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Mena markets buck global IPO downturn

Empower Reuters
All eyes on the Gulf stock exchanges as state-run enterprises take initial public offering route
  • Region saw 288% increase in number of companies listing
  • Saudi and UAE majority of listing, then Kuwait, Oman and Qatar
  • Global decrease as investors face challenges and falling equity prices

The Middle East and North Africa (Mena’s) IPO market continued to “forge its own path” during the first nine months of 2022, showing significant growth while the global landscape remained subdued.

According to the latest EY Mena IPO Eye report, the Mena region witnessed a 288 percent year-on-year increase in the number of companies listing between January and September, raising $14.7 billion in total – up 550 percent on the same period last year.

Experts said they expect this regional growth to continue, with increased activity in dual listings to tap varied liquidity pools.

The strong run across the region’s markets included seven IPOs in Q3, raising approximately $1.5bn, bringing the total number of Mena IPOs in the year-to-date to 31.

Globally, there have been a total of 992 IPOs, raising $146bn, a 44 percent and 57 percent decrease year-on-year respectively, as companies and investors continue to face mounting macroeconomic challenges, market uncertainties, increasing volatility and falling global equity prices.

Brad Watson, EY Mena strategy and transactions leader, said: “Despite IPO volumes and values declining significantly in the majority of other global markets, the Mena region continues to forge its own path with a steady stream of new listings in Q3 adding to the large number of IPOs already announced across exchanges in the year-to-date. 

“While Saudi Arabia and the UAE make up the majority of new listings, we are also seeing increased signs of future activity in some of the smaller markets of the region – particularly Kuwait, Oman and Qatar.”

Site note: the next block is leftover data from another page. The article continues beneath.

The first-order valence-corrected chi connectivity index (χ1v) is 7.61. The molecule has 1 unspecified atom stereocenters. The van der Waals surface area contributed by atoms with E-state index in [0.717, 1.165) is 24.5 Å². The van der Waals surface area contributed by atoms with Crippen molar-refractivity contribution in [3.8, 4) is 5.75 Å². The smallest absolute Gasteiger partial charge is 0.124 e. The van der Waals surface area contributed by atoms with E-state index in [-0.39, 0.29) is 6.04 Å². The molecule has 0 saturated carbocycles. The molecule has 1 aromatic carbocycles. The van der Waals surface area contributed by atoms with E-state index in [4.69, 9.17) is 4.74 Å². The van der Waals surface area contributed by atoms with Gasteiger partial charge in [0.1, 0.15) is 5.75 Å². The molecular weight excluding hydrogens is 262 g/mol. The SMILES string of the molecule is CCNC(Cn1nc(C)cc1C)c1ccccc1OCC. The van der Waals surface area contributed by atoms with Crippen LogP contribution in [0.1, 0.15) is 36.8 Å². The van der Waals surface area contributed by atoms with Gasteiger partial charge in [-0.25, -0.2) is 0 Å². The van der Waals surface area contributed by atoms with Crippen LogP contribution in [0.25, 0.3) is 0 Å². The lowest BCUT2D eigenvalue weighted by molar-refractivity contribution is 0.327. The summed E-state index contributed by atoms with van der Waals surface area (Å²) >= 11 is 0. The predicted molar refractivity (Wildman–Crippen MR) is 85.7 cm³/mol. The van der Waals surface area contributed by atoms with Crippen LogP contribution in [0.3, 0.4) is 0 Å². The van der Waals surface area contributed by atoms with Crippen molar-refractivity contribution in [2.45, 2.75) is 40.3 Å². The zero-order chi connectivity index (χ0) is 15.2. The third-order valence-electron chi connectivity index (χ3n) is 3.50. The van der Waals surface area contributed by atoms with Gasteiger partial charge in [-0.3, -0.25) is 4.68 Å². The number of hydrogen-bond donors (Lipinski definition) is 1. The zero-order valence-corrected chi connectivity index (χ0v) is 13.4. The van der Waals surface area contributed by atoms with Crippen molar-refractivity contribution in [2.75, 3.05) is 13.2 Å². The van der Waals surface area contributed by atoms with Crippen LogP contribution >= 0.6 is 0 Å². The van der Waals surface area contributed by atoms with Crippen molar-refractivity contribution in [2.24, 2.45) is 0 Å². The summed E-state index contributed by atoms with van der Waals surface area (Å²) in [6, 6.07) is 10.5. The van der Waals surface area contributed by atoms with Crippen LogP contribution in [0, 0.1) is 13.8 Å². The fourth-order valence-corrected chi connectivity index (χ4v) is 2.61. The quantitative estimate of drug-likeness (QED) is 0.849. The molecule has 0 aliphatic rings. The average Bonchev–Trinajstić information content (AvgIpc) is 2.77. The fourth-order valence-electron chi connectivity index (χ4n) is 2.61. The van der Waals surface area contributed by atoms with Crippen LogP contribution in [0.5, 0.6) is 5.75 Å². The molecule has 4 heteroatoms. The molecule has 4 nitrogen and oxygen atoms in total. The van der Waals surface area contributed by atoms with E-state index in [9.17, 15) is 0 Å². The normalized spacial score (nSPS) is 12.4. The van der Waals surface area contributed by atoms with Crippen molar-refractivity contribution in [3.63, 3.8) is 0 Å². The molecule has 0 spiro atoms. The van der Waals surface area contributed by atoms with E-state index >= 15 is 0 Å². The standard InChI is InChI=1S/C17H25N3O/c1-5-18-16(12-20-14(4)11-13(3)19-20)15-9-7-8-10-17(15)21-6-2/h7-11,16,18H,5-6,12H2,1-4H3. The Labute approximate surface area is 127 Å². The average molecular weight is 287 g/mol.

In the UAE Dubai’s toll gate operator Salik Company raised more than $1bn, becoming the largest Mena IPO during Q3 and the fourth largest in the region so far in 2022. The IPO was oversubscribed more than 49 times across all tranches, with total gross demand at $50.2bn.

In announcing Dubai’s IPO programme last November, deputy ruler Sheikh Maktoum Mohammed bin Rashid Al Maktoum said that 10 state-linked firms would list on the Dubai Financial Market. 

These flotations would be part of efforts to lift the bourse’s market capitalisation to $817bn, he said.

Earlier this week, Dubai’s Emirates Central Cooling Systems Corporation, better known as Empower, was the latest to announce plans to launch its initial public offering, with a listing on the Dubai Financial Market scheduled on November 16.

Subscriptions will open on October 31 and close on November 7. Final pricing will be set on November 9, with Empower saying it will use proceeds to expand into other Gulf and Middle East markets. 

IPO activity also returned to Morocco for the first time since last year, with Disty Technologies, a Moroccan IT company, raising approximately $17 million on the Casablanca Stock Exchange.

Saudi Arabia dominated listings activity in Q3 with two IPOs on Tadawul’s Main Market and three IPOs on the Nomu-Parallel Market, raising $490m in proceeds. 

Alamar Foods Company’s public offering was the largest, with $326m raised and the IPO order book being oversubscribed approximately 48 times. Naqi Water Company raised $110m and was oversubscribed over 30 times. 

Gregory Hughes, EY Mena IPO and transaction diligence leader, said: “This has been another strong year for IPOs and trading activity throughout the MENA region, with investor confidence remaining high despite challenging financial headwinds across the world. 

“As we look into Q4, we see no signs of that changing, with several prominent companies in the region having completed their IPOs.

“We are also expecting increased activity in dual listings to tap varied liquidity pools; and continued government divestment processes in the UAE, Oman and other countries, as well as movement from family businesses, which are believed to be planning market entry in different parts of the region.”

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